Chicago Theater Review: HILLARY AND CLINTON (Victory Gardens Biograph Theater)

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by Lawrence Bommer on April 9, 2016

in Theater-Chicago


Lucas Hnath, a disconcertingly popular scribe, writes playful, pseudo-historical, and narrative-heavy dramas crammed with deliberately stilted, primer-prose language. Composed of simple sentences, Hnath’s almost childlike dialogue teems with shock-effect revelations and marinates in methodical sentimentality. He’s “repurposed” Walt Disney, Isaac Newton and Anna Nichole Smith, trivializing them for our times. Hnath’s stiffly-stylized Isaac’s Eye and Death Tax (performed respectively by Writers Theatre and Lookingglass) featured bite-size speechifying that can either take you in or leave you cold.

John Apicella (Bill) and Cheryl Lynn Bruce (Hillary)There’s a little of each effect in Victory Gardens’ world premiere of Hnath’s current trifle. Set in 2008 in a parallel universe and robotically directed by V.G. Artistic Director Chay Yew, Hnath’s coyly unpinnable Hillary and Clinton does and does not refer to a certain presidential candidate and her hubbie, a former President.

Set early in the campaign, the four-person one-act takes place in set designer William Boles’s bland New Hampshire hotel room. Everything is going wrong for Cheryl Lynn Bruce’s stodgy and sullen Hillary. She’s behind in the polls and, worse, bereft of campaign funds. (This instantly tells you it’s an alternative Earth.) Severely insecure (as declining fortunes and a womanizing spouse will leave you), sad sack Hillary doubts her worth as a candidate, let alone a President like her Bill. Is any of the election-year hoopla, razzle dazzle and flapdoodle really real?

Keith Kupferer (Mark), Cherly Lynn Bruce (Hillary)

Despite the objections of her hapless campaign manager Mark (forlorn Keith Kupferer) who secretly loves her, Hillary summons her feckless husband Bill (John Apicella) to lend her money but not advice. He gives both, misogynistically suggesting that she prove she’s a female candidate by revealing some heart, even soul, and maybe crying for effect. She will be nurturing and maternal: Free to be his own alpha-male predator/protector, he will be her “attack dog” and savage Hillary’s successful opponent, who’s simply called Other Guy. (Curiously, this is Bill’s idea of making the voters feel “safe.”) Also, in this world H & C smoke cigarettes like poster patients for lung cancer. (“So what?,” you wonder–and rightly so.)

Juan Francisco Villa (The Other Guy), Cheryl Lynn Bruce (Hillary)Out-of-control Bill makes renegade, unscripted campaign appearances minus Hillary and manically slams and smears the Other Guy opponent. Perversely, she wins the primary. In short order Other Guy (Juan Francisco Villa) shows up and implausibly offers her the vice presidential slot if Hillary gives up Bill. To advance his case, Other Guy gives her evidence of greedy Bill’s active collusion with and dependence on African warlords.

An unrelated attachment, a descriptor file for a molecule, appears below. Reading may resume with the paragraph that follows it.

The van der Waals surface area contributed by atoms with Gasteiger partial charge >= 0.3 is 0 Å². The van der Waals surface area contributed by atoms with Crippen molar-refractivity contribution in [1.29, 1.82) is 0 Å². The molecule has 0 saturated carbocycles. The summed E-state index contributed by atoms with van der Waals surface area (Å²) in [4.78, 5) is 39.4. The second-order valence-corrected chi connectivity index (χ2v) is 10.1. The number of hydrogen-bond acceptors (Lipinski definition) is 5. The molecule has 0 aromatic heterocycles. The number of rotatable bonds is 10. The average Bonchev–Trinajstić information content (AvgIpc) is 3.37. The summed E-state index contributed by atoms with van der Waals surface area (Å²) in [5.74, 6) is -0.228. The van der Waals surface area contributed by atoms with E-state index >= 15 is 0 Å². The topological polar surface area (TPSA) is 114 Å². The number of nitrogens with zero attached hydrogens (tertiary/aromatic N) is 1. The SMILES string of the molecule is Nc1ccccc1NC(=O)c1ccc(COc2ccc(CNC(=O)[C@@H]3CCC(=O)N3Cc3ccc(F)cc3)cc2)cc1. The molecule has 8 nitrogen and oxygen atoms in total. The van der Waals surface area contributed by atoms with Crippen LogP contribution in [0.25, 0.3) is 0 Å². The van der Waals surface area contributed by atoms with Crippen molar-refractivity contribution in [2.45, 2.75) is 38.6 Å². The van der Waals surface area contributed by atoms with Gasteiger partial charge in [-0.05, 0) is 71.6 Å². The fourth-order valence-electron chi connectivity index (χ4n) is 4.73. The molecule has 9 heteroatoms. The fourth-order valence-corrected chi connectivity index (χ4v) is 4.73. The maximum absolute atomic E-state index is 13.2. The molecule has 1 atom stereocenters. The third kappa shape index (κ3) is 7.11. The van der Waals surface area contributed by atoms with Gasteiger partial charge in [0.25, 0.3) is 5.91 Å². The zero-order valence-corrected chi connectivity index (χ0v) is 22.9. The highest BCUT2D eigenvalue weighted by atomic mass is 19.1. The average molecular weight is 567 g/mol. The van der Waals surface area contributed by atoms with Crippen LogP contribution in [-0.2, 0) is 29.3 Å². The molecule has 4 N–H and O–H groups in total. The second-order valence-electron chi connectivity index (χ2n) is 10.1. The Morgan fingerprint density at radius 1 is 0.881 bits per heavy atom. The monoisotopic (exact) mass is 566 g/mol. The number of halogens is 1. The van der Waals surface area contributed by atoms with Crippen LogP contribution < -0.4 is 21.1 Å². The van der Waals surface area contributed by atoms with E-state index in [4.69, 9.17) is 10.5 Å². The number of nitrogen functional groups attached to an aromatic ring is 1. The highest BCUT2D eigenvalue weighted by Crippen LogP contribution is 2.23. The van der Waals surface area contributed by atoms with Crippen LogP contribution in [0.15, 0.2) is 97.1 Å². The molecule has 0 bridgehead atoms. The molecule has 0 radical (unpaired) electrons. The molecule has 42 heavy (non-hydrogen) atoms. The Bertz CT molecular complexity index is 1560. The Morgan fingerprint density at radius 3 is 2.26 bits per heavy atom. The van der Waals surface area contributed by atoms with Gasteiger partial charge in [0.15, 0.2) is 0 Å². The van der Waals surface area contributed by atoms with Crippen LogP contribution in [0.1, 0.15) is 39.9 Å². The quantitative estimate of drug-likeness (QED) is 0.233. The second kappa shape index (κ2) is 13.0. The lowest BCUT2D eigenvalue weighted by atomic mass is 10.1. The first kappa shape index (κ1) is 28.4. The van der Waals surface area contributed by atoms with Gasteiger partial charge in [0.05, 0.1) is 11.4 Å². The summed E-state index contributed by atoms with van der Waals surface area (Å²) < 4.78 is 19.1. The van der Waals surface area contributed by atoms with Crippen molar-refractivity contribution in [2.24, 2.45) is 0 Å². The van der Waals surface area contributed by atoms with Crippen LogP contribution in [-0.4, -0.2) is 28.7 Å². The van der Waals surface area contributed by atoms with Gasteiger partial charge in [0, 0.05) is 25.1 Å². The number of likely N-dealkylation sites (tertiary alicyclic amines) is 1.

Will Hillary, intimidated by a husband bent on his own comeback, throw Mark under the campaign bus? Will she also throw the race to please the Other Guy? Or tell Bill to stay off the primary trail indefinitely? In Hnath’s lackluster universe this particular Hillary Rodham Clinton is strangely unsure if she’s fated to equal her helpmate’s triumphs. At play’s end, gazing at the stars, she wonders if she too will be as well known as the constellations in 300 years. Less existential, Bill frets over his body odor and how much he dribbles after he urinates. (Vladimir and Estragon were far more fun.)

Keith Kupferer (Mark) and Cheryl Lynn Bruce (Hillary)

Anyway that’s Hnath’s paltry play in all its preposterous inanity. Beyond its utterly improbable (in)action, Hillary and Clinton is at best a meditation on the machinery of betrayal and how ugly means undermine lofty ends. At worst (most of the 70 minutes), it’s a sexist, unenlightening, and strangely dated look at 2016’s Democratic frontrunner. It’s just Hillary Clinton, seen from a skewed angle, and her unbalanced greedster husband, eager for a new scandal and not worried about impeachment.

John Apicella (Bill), Cheryl Lynn Bruce (Hillary)

You just know that there are more compelling and believable alternative universes that Hnath could have forced us to visit. With nothing at stake but stupidity itself, this half-baked concoction has zero urgency. Sadly, Yew’s four fine actors give their all to Hnath’s little. The result: a forgettable new work dumbed down to a sitcom-sensitive audience; a waste of space, time and the universe we’re stuck in.

Cheryl Lynn Bruce

photos by Michael Courier

Cheryl Lynn Bruce (Hillary), John Apicella (Bill)

Hillary and Clinton
Victory Gardens Biograph Theater
2433 N. Lincoln Ave
Tues-Fri at 7:30; Sat at 3 & 7:30; Sun at 3
ends on May 1, 2016
for tickets, call 773.871.3000 or visit Victory Gardens

for more theater, visit Theatre in Chicago

{ 2 comments… read them below or add one }

Larry Hart April 9, 2016 at 12:17 pm

Best line: “Vladimir and Estragon were far more fun.”


Tom February 4, 2019 at 4:17 pm

Better (?) alternate universe premise: Howard The Duck.


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